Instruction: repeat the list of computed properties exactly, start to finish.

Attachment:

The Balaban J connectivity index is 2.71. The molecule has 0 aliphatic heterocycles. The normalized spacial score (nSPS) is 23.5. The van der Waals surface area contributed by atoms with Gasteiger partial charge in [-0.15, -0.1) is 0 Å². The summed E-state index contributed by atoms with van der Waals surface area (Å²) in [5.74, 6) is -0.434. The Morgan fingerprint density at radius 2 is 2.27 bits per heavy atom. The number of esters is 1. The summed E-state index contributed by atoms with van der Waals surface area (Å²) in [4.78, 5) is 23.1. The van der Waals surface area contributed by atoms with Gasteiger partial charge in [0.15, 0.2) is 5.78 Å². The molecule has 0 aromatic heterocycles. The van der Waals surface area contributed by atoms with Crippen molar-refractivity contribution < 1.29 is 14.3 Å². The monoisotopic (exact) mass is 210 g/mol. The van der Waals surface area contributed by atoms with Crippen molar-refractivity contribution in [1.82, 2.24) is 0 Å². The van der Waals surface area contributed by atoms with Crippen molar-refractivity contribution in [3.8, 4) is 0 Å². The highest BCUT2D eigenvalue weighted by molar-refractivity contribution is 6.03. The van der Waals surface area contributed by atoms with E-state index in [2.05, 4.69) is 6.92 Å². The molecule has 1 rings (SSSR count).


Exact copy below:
The Balaban J connectivity index is 2.71. The molecule has 0 aliphatic heterocycles. The normalized spacial score (nSPS) is 23.5. The van der Waals surface area contributed by atoms with Gasteiger partial charge in [-0.15, -0.1) is 0 Å². The summed E-state index contributed by atoms with van der Waals surface area (Å²) in [5.74, 6) is -0.434. The Morgan fingerprint density at radius 2 is 2.27 bits per heavy atom. The number of esters is 1. The summed E-state index contributed by atoms with van der Waals surface area (Å²) in [4.78, 5) is 23.1. The van der Waals surface area contributed by atoms with Gasteiger partial charge in [0.15, 0.2) is 5.78 Å². The molecule has 0 aromatic heterocycles. The van der Waals surface area contributed by atoms with Crippen molar-refractivity contribution < 1.29 is 14.3 Å². The monoisotopic (exact) mass is 210 g/mol. The van der Waals surface area contributed by atoms with Crippen molar-refractivity contribution in [1.82, 2.24) is 0 Å². The van der Waals surface area contributed by atoms with Crippen molar-refractivity contribution in [3.8, 4) is 0 Å². The highest BCUT2D eigenvalue weighted by molar-refractivity contribution is 6.03. The van der Waals surface area contributed by atoms with E-state index in [2.05, 4.69) is 6.92 Å². The molecule has 1 rings (SSSR count).